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There are two things every business should always have on hand: a stocked emergency supply kit and a complete and updated business continuity plan. Emergency supply kit checklists and suggestions can be found at or in the hurricane guides published by coastal Florida Counties. A disaster of any size could have a large impact on your business. Natural disasters, such as hurricanes, can result in your business closing for a period of time, impacts to electricity and internet service, insurance premium increases, and damage to your business facility, equipment, or inventory. Smaller emergencies, such as a gas leak or road closure, can result in a loss of customers or revenue, employees who are unable to access their work location, and delayed shipping and receiving schedules. Taking the steps to build a business disaster continuity plan, as well as encouraging your employees to create a family emergency plan, can reduce the financial and physical impact on your business. It is important to consider how a disaster could affect your employees, customers and workplace.

Step 1: Put together a business plan by answering these questions:

  • Is your insurance information up-to-date? Do you have recent photos of your facility, inventory, and equipment?
  • How will you and your employees receive emergency alerts and warnings? What happens if you lose cell phone or internet service?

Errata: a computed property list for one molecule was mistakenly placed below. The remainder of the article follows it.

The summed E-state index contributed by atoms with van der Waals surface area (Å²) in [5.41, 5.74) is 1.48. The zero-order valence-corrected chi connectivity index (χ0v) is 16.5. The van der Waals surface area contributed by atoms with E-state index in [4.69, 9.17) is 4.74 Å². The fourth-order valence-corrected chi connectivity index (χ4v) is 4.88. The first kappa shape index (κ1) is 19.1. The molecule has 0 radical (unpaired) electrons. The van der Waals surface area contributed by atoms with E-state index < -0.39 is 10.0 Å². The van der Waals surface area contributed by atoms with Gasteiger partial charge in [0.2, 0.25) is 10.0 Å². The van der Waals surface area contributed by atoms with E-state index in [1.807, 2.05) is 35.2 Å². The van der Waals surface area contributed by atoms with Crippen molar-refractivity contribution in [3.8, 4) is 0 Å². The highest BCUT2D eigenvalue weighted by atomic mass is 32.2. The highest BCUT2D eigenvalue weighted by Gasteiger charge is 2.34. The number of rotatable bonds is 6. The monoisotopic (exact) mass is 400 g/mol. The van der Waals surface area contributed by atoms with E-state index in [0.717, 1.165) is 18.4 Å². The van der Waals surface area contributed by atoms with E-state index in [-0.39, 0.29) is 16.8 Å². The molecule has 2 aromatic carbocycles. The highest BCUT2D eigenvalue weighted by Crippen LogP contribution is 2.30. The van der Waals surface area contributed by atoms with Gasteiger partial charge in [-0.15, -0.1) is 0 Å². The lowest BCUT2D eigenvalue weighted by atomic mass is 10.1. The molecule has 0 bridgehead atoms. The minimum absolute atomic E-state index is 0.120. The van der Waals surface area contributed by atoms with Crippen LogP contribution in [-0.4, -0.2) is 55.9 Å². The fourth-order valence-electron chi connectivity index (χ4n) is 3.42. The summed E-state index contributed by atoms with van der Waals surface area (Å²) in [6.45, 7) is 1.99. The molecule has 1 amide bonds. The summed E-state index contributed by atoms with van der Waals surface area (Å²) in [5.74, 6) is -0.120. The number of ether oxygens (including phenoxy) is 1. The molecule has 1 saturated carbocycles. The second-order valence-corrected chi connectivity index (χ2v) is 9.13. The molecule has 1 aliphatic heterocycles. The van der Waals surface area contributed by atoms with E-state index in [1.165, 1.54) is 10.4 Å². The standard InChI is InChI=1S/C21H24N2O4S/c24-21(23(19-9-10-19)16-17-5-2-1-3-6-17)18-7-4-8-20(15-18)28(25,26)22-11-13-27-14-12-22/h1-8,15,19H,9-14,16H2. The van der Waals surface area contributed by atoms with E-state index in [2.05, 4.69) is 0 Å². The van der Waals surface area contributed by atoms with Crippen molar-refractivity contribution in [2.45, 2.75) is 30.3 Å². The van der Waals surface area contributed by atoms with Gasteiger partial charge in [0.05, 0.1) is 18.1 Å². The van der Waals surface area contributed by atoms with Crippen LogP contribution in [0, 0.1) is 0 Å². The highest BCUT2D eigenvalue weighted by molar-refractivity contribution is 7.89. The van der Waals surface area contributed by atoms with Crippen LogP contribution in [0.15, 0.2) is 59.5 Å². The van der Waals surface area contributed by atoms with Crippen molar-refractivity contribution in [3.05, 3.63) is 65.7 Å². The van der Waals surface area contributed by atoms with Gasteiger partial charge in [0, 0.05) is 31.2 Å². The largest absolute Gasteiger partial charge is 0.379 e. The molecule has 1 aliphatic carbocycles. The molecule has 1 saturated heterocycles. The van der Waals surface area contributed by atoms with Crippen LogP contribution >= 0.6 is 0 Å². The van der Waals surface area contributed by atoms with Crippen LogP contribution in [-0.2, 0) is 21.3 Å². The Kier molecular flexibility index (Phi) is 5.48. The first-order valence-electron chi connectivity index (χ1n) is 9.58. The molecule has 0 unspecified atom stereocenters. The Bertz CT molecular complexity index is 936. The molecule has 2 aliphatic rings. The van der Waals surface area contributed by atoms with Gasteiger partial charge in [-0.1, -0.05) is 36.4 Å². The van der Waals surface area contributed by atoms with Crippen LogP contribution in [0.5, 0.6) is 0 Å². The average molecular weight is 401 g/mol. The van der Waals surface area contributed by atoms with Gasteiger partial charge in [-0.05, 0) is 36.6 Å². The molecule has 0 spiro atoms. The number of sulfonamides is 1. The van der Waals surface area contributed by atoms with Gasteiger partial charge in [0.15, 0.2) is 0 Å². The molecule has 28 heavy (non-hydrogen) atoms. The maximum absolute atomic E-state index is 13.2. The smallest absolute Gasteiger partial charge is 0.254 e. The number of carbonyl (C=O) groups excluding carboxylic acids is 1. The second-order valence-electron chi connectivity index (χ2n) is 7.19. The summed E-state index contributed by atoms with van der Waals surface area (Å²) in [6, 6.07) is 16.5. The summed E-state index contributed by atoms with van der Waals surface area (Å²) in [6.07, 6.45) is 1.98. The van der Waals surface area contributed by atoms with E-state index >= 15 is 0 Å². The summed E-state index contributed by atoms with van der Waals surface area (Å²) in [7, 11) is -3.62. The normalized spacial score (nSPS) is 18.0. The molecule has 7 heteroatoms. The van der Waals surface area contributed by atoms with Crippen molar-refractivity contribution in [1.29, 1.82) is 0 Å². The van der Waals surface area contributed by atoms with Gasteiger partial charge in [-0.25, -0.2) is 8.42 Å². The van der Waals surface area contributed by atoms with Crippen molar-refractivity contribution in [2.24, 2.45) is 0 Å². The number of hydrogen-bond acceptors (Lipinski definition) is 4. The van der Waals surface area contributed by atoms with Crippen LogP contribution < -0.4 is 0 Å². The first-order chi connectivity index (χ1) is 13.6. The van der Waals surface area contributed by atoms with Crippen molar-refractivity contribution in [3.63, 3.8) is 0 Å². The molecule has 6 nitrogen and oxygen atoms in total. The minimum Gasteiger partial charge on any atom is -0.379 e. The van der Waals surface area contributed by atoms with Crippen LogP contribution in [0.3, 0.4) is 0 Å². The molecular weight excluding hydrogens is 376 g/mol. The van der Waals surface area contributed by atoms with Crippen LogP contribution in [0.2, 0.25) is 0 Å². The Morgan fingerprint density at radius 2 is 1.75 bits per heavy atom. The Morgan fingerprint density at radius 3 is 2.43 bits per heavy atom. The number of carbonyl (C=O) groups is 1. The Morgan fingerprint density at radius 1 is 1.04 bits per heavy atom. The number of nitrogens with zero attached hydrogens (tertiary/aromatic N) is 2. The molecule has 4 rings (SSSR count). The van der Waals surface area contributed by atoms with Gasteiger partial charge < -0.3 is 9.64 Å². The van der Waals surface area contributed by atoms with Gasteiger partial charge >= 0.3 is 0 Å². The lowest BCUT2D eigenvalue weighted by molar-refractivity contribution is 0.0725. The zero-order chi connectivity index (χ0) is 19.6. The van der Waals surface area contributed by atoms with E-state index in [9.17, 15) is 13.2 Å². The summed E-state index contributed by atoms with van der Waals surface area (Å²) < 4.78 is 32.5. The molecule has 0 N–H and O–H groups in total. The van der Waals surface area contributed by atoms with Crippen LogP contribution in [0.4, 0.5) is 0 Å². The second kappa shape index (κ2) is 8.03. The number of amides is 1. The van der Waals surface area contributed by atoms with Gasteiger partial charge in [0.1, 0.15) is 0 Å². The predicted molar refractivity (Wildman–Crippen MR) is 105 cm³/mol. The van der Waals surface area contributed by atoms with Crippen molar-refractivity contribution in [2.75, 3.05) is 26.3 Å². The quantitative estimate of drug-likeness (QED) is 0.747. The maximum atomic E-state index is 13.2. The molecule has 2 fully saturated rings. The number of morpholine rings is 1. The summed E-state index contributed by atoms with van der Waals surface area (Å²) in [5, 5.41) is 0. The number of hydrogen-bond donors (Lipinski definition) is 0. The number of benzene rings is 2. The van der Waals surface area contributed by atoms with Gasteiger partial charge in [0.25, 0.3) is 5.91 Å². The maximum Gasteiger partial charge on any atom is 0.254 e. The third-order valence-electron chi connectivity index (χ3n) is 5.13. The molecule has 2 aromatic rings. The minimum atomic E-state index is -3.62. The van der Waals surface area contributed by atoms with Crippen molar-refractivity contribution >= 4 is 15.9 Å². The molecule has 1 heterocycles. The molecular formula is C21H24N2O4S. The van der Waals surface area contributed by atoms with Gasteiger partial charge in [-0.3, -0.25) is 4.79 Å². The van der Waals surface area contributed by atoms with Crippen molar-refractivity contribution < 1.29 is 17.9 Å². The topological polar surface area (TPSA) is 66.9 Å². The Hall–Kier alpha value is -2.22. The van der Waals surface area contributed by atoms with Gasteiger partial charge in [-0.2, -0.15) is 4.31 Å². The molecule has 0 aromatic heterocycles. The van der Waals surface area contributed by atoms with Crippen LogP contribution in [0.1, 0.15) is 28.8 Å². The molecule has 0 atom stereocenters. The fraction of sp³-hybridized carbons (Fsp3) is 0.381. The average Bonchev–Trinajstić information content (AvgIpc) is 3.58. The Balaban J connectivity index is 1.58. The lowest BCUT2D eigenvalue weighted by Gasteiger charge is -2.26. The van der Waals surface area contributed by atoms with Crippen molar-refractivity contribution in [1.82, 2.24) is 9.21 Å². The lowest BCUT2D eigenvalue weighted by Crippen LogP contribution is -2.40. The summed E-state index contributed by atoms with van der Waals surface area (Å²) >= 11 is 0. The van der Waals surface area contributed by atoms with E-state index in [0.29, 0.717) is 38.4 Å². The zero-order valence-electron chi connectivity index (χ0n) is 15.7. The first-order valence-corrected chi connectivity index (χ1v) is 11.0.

• What is your business communication plan? Do your employees have this information available (even if they lose cell phone or internet service)?
  • What is the shelter plan and evacuation route for employees?
  • Have you budgeted for emergency supplies, loss of revenue, insurance deductibles, or IT disaster recovery?

Step 2:  Consider specific needs of your business:

  • Would flooding impact your business? If so, do you have a plan to keep important documents, inventory, and technology safe from floodwater?
  • Do you need employees to remain during an evacuation to secure your business? If so, is there a plan in place for this?
  • If you lose electricity, do you have a plan for generator backup?
  • How would you manage your business if nearby streets are closed?
  • How would you continue to work if you were without cell phone or internet service for days or even weeks?

Step 3: Create an emergency plan and share with your employees

  1. Make sure the plan is available even if cell phone or internet service is down.
  2. Contact your local  Small Business Development Center to get additional business preparedness assistance or to help you create an emergency plan.
  3. Update your plan quarterly and make sure all new employees understand the plan.